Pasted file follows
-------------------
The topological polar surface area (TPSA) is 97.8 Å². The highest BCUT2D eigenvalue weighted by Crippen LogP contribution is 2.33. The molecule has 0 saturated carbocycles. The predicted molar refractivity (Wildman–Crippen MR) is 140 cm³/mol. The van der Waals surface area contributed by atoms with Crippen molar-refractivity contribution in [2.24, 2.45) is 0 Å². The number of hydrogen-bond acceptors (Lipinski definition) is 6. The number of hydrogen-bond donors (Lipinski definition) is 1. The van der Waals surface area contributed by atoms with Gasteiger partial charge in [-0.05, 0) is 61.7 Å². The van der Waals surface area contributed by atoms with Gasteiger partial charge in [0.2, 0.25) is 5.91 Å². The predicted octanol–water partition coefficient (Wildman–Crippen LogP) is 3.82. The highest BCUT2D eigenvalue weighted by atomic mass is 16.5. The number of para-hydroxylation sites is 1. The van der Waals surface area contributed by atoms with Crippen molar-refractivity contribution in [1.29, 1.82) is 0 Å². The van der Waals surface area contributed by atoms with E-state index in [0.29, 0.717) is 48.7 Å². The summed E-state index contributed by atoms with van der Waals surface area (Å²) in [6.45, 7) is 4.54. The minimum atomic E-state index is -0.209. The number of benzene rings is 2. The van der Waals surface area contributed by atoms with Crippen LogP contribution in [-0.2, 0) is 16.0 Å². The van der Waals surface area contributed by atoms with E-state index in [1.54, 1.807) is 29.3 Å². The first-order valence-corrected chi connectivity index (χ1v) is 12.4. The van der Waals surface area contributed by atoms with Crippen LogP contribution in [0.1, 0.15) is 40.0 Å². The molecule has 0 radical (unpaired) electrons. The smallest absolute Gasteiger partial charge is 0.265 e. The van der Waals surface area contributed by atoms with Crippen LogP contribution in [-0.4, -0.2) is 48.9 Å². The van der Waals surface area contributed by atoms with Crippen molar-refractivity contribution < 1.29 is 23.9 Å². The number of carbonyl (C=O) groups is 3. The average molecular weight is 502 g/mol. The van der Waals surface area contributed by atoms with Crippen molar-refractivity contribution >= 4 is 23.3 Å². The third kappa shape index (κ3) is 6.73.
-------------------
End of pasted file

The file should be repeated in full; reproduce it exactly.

The topological polar surface area (TPSA) is 97.8 Å². The highest BCUT2D eigenvalue weighted by Crippen LogP contribution is 2.33. The molecule has 0 saturated carbocycles. The predicted molar refractivity (Wildman–Crippen MR) is 140 cm³/mol. The van der Waals surface area contributed by atoms with Crippen molar-refractivity contribution in [2.24, 2.45) is 0 Å². The number of hydrogen-bond acceptors (Lipinski definition) is 6. The number of hydrogen-bond donors (Lipinski definition) is 1. The van der Waals surface area contributed by atoms with Gasteiger partial charge in [-0.05, 0) is 61.7 Å². The van der Waals surface area contributed by atoms with Gasteiger partial charge in [0.2, 0.25) is 5.91 Å². The predicted octanol–water partition coefficient (Wildman–Crippen LogP) is 3.82. The highest BCUT2D eigenvalue weighted by atomic mass is 16.5. The number of para-hydroxylation sites is 1. The van der Waals surface area contributed by atoms with Crippen molar-refractivity contribution in [1.29, 1.82) is 0 Å². The van der Waals surface area contributed by atoms with E-state index in [0.29, 0.717) is 48.7 Å². The summed E-state index contributed by atoms with van der Waals surface area (Å²) in [6.45, 7) is 4.54. The minimum atomic E-state index is -0.209. The number of benzene rings is 2. The van der Waals surface area contributed by atoms with Crippen LogP contribution in [-0.2, 0) is 16.0 Å². The van der Waals surface area contributed by atoms with E-state index in [1.54, 1.807) is 29.3 Å². The first-order valence-corrected chi connectivity index (χ1v) is 12.4. The van der Waals surface area contributed by atoms with Crippen LogP contribution in [0.1, 0.15) is 40.0 Å². The molecule has 0 radical (unpaired) electrons. The smallest absolute Gasteiger partial charge is 0.265 e. The van der Waals surface area contributed by atoms with Crippen LogP contribution in [-0.4, -0.2) is 48.9 Å². The van der Waals surface area contributed by atoms with Crippen molar-refractivity contribution < 1.29 is 23.9 Å². The number of carbonyl (C=O) groups is 3. The average molecular weight is 502 g/mol. The van der Waals surface area contributed by atoms with Crippen molar-refractivity contribution >= 4 is 23.3 Å². The third kappa shape index (κ3) is 6.73.